(Clockwise from top left): Sterling Hayden, Henry Gibson, Nina van Pallant
This summer, I read for the first time Raymond Chandler's The Long Goodbye, the late masterpiece from perhaps the most celebrated mystery writer. Alongside the trademark pulp dialogue was the (semi-autobiographical) running themes of hangovers - with the characters waylaid by alcoholism and the rippling trauma of WW2, with the latter perhaps as the reason for many turning to the former.
I followed up reading the novel with re-watching Robert Altman's loose, hazy 1973 adaption, starring Elliot Gould. Whilst Gould is great, it was really the supporting cast that were especially striking to me. Roger Ebert, in adding the Altman take on the story to his Great Movies series, wrote that 'casting is crucial in film noir, because the actors have to arrive already bearing their fates. Altman’s actors are as unexpected as they are inevitable.'1
Sterling Hayden, never better, brings a restless energy and melancholy to the part of Roger Wade - it's hard not to picture Hayden when reading Chandler's novel. The year before The Long Goodbye, Hayden had been equally well-cast as the corrupt Capt. McCluskey in The Godfather, trading in on audience awareness of the actor's involvement in the Hollywood Blacklist. Having been briefly involved with the Communist Party he became a 'friendly witness' to the FBI, with the aim of winning custody of his children - a case then in the balance. He named names, and began increasingly turning to drink. He later reflected that 'I was a rat, a stoolie, and the names I named of those close friends were blacklisted and deprived of their livelihood.'2 On-screen, Roger Wade drinks himself into a stupor for having sold out, for being a hack. With the setting of Altman's filmed moved forward to 1973, it's interesting to imagine that Wade is a character that would have named names given the opportunity? Then reflected on his choice for the rest of his life in his beach house, surrounded by sunlight and water.
Roger Wade tries to kick his alcohol dependency with the help of his wife Eileen, played by Nina van Pallandt and also his physician - Henry Gibson's Dr Verringer. They both fit perfectly into the early-1970's Californian milieu. Eileen Wade has the ennui of displaced royalty now without a compass in the secure-access beach community in which she resides with an ageing drunk. Reviewing the movie on it's release, Los Angeles Times critic Charles Champlin wrote that the film contained 'high-amplitude performances...at that, the most exciting performance belongs to van Pallandt...she exudes a real-woman vitality which seems refreshingly out of place amidst these mannered and artificial events.'3
Gibson, better known at the time for comic performances, perfectly modulates his latent aggression in his brief appearances, with his small stature contrasting ironically to Hayden's bear-like Wade, especially given that Dr Verringer has the authority and control in the relationship between the two.
Finally, director Mark Rydell makes a scene-stealing appearance as the gangster Marty Augestine. In name and hyper-speak he puts in mind Martin Scorsese - was this an Hollywood in-joke by Altman and Rydell? Either way, Rydell is both responsible for the most violent scene in the movie and frantic humour, which is what we expect from an Altman film. Special mention as well to his particularly dumb henchman Harry (played by David Arkin) who shares a fantastic scene with the beach community security guard after being set up by Gould's Marlowe that Harry, following in the car behind, wants to hear a Walter Brennan impression.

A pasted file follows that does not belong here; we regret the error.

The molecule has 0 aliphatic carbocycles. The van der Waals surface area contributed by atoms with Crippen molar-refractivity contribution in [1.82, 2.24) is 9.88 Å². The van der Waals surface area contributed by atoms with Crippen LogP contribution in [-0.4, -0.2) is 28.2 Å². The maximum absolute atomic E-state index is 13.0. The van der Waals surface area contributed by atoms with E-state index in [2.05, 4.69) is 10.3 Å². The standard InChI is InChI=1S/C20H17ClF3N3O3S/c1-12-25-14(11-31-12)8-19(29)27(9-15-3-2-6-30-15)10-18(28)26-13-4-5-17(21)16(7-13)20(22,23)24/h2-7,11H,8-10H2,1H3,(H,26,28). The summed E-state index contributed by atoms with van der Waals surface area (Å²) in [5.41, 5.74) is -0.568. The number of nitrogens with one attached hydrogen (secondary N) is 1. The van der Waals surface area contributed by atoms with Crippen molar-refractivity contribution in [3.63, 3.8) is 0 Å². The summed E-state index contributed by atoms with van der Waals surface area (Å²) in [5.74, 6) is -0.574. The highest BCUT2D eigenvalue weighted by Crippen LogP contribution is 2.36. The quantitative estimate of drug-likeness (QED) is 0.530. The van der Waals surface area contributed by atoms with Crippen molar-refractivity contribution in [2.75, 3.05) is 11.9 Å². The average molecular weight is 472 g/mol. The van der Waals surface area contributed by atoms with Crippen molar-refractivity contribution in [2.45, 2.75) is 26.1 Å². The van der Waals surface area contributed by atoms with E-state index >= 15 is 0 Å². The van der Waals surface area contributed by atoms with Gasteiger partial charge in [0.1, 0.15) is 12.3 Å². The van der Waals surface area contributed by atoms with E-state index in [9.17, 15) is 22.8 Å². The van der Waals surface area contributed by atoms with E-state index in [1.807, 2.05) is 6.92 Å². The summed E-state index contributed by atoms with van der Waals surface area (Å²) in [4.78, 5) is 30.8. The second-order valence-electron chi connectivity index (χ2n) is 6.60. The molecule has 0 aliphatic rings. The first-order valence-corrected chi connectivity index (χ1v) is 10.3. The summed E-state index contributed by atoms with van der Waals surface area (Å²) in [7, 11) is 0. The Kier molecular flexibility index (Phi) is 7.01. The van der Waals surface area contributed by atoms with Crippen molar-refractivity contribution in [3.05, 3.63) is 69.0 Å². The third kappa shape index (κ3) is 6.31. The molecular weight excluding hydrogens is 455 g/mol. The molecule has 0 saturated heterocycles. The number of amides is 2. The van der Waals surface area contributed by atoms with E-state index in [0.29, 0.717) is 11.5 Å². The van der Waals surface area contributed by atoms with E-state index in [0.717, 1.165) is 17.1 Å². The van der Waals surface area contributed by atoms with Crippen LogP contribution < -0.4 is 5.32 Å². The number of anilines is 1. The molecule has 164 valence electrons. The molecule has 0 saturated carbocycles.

Hollywood becomes a running theme to the Altman version, with 'Hooray for Hollywood' ringing out on the soundtrack at a crucial point, shrill yet low on the soundtrack mix. Extending this, Gould's Marlowe is self-aware of his role in police interrogation - and therefore movie scene - etiquette. Rydell, if not a director, could be a producer with Wade as the writer. Eileen Wade is the distracted muse to the key male characters, and she wisely moves away from centre stage by choice leaving Marlowe to tie up the mystery tagged at the start and walk away with a hop and skip to the afore-mentioned celebration of tinseltown. As a hired screenwriter, Chandler's had infamously clashed with Billy Wilder on Double Indemnity and Alfred Hitchcock during Strangers on a Train's journey to screen. His wry take on the Hollywood culture expresses itself in a moment in The Long Goodbye in which George Peters, an acquaintance of Marlowe, gives instructions for their meeting at Romanoff's, one of Hollywood's most popular restaurants:
'See you about seven o'clock in the bar at Romanoff's. Tell the head thief you're waiting for Colonel Carne. He'll clear a space around you so you don't get elbowed by any riff-raff like screenwriters or television actors.'4
1 Ebert, Roger Great Movie - The Long Goodbye 1973 (RogerEbert.com, 2006), found at https://www.rogerebert.com/reviews/great-movie-the-long-goodbye-1973.
2 Buhle, Paul and Wagner, David Blacklisted: The Film Lover's Guide to the Hollywood Blacklist (Palgrave Macmillan, 2003), p. 251.
3 Champlin, Charles, 'The Long Goodbye', Los Angeles Times (March 8, 1973) quoted in Film 73/74 (Bobbs-Merrill, 1974), Jay Cocks and David Denby (eds), p. 44.
4 Chandler, Raymond The Long Goodbye (Penguin, 2010), p.341.